Subject(s)
COVID-19 , Aged , China , Disease Outbreaks , Humans , Male , Risk Factors , SARS-CoV-2
6.
Jpn J Nurs Sci ; 18(2): e12398, 2021 Apr.
Article in English | MEDLINE | ID: covidwho-950994

ABSTRACT

AIM: This research aimed to shed light on the relationship between the sociodemographic characteristics of front-line medical workers and their anxiety and depression, to provide the basis and reference for targeted mental health education and for relevant departments to formulate appropriate policies during the COVID-19 outbreak. METHODS: This study adopted a convenient sampling method and examined the psychological status of 150 front-line medical workers from Zhejiang Province with questionnaire surveys using the Hamilton Anxiety and Depression Scale. RESULTS: The participants had severe anxiety and depression; the top three items under the category of anxiety were genitourinary symptoms, behavior at interview, and respiratory symptoms, whereas the top three items under depression were feelings of guilt, weight loss, and retardation. Among all personal data, the following factors influenced anxiety, in decreasing order: degree of suspicion of being infected when showing associated symptoms, degree of fear of yourself and your family being infected, and the affiliated hospital (p < .05). As for depression, the factors were the degree of suspicion of being infected when showing associated symptoms and the degree of fear of yourself and your family being infected (p < .05). CONCLUSION: This study revealed that front-line medical staff presented symptoms of anxiety and depression when dealing with the COVID-19 outbreak and the factors influencing their psychological stress. Guiding policies and psychological interventions is crucial to maintaining their psychological well-being. Different measures may be implemented to solve this problem.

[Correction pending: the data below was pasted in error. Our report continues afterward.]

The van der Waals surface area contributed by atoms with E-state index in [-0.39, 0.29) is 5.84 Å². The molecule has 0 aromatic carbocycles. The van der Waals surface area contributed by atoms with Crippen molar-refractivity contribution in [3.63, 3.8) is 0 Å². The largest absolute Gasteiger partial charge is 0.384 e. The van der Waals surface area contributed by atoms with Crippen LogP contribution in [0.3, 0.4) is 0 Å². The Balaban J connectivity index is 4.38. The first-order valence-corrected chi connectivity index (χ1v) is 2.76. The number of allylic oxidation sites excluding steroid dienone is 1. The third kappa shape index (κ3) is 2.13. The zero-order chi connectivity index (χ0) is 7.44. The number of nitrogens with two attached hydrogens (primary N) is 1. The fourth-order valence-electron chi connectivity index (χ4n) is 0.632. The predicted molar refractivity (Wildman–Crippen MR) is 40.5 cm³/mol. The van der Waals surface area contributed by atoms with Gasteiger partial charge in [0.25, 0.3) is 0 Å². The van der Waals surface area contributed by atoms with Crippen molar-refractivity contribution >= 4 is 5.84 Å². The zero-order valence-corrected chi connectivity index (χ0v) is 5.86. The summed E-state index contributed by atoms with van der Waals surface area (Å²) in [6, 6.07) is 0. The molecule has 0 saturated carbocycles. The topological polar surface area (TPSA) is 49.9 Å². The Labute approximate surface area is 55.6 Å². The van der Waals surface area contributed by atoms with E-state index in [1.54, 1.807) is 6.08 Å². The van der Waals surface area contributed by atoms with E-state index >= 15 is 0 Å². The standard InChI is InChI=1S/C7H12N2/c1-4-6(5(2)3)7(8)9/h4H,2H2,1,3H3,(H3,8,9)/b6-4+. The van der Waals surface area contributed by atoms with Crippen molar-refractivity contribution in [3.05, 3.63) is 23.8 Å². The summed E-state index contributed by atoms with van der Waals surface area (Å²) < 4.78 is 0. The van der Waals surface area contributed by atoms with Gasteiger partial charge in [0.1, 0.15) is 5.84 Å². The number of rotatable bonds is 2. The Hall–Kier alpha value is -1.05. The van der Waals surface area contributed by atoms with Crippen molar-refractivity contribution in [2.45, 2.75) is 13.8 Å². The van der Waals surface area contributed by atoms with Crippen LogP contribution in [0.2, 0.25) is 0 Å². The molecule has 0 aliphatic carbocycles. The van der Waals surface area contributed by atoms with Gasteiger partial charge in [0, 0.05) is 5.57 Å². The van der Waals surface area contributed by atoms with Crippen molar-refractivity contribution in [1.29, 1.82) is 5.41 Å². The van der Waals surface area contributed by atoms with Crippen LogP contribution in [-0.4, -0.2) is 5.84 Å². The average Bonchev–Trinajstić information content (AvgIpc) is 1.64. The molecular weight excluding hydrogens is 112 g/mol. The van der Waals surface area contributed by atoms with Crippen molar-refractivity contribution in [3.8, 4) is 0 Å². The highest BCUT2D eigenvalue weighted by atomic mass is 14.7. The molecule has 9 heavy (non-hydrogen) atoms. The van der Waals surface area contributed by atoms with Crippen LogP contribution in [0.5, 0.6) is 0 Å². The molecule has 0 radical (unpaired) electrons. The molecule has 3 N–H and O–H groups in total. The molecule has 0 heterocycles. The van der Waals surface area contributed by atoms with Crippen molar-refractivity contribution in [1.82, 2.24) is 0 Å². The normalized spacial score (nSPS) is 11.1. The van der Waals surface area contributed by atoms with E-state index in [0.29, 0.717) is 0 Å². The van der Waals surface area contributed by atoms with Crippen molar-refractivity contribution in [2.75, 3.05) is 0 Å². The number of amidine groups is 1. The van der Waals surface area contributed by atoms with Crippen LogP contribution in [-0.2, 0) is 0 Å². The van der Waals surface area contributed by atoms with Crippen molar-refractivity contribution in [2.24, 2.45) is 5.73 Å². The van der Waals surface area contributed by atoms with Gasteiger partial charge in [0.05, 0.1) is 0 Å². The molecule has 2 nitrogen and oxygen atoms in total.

Subject(s)
COVID-19 , Epidemics , Anxiety/epidemiology , China/epidemiology , Cross-Sectional Studies , Depression/epidemiology , Humans , Medical Staff , Mental Health , SARS-CoV-2 , Surveys and Questionnaires
7.
Medicine (Baltimore) ; 99(38): e22177, 2020 Sep 18.